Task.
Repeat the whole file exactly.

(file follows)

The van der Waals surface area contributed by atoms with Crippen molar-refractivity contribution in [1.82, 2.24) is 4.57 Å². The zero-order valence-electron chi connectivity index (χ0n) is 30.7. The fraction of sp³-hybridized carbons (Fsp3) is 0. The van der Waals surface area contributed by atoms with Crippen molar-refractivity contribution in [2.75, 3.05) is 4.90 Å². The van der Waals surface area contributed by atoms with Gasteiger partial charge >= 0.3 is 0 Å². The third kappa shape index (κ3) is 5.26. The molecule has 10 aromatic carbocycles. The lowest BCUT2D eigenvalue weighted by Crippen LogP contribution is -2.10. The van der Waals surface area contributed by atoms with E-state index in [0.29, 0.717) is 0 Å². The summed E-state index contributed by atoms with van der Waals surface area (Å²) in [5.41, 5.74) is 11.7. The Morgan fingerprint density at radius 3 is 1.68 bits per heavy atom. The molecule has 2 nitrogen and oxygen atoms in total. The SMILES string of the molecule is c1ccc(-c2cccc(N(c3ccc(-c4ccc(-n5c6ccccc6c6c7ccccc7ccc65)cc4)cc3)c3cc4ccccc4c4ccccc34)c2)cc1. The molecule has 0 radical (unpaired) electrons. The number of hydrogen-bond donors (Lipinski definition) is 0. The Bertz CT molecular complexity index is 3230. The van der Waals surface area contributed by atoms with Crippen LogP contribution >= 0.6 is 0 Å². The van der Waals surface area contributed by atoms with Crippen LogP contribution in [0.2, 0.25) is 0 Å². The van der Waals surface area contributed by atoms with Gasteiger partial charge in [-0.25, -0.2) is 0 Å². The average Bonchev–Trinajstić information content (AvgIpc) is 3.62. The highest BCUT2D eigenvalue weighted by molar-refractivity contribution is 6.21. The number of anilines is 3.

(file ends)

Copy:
The van der Waals surface area contributed by atoms with Crippen molar-refractivity contribution in [1.82, 2.24) is 4.57 Å². The zero-order valence-electron chi connectivity index (χ0n) is 30.7. The fraction of sp³-hybridized carbons (Fsp3) is 0. The van der Waals surface area contributed by atoms with Crippen molar-refractivity contribution in [2.75, 3.05) is 4.90 Å². The van der Waals surface area contributed by atoms with Gasteiger partial charge >= 0.3 is 0 Å². The third kappa shape index (κ3) is 5.26. The molecule has 10 aromatic carbocycles. The lowest BCUT2D eigenvalue weighted by Crippen LogP contribution is -2.10. The van der Waals surface area contributed by atoms with E-state index in [0.29, 0.717) is 0 Å². The summed E-state index contributed by atoms with van der Waals surface area (Å²) in [5.41, 5.74) is 11.7. The Morgan fingerprint density at radius 3 is 1.68 bits per heavy atom. The molecule has 2 nitrogen and oxygen atoms in total. The SMILES string of the molecule is c1ccc(-c2cccc(N(c3ccc(-c4ccc(-n5c6ccccc6c6c7ccccc7ccc65)cc4)cc3)c3cc4ccccc4c4ccccc34)c2)cc1. The molecule has 0 radical (unpaired) electrons. The number of hydrogen-bond donors (Lipinski definition) is 0. The Bertz CT molecular complexity index is 3230. The van der Waals surface area contributed by atoms with Crippen LogP contribution >= 0.6 is 0 Å². The van der Waals surface area contributed by atoms with Crippen LogP contribution in [0.2, 0.25) is 0 Å². The van der Waals surface area contributed by atoms with Gasteiger partial charge in [-0.25, -0.2) is 0 Å². The average Bonchev–Trinajstić information content (AvgIpc) is 3.62. The highest BCUT2D eigenvalue weighted by molar-refractivity contribution is 6.21. The number of anilines is 3.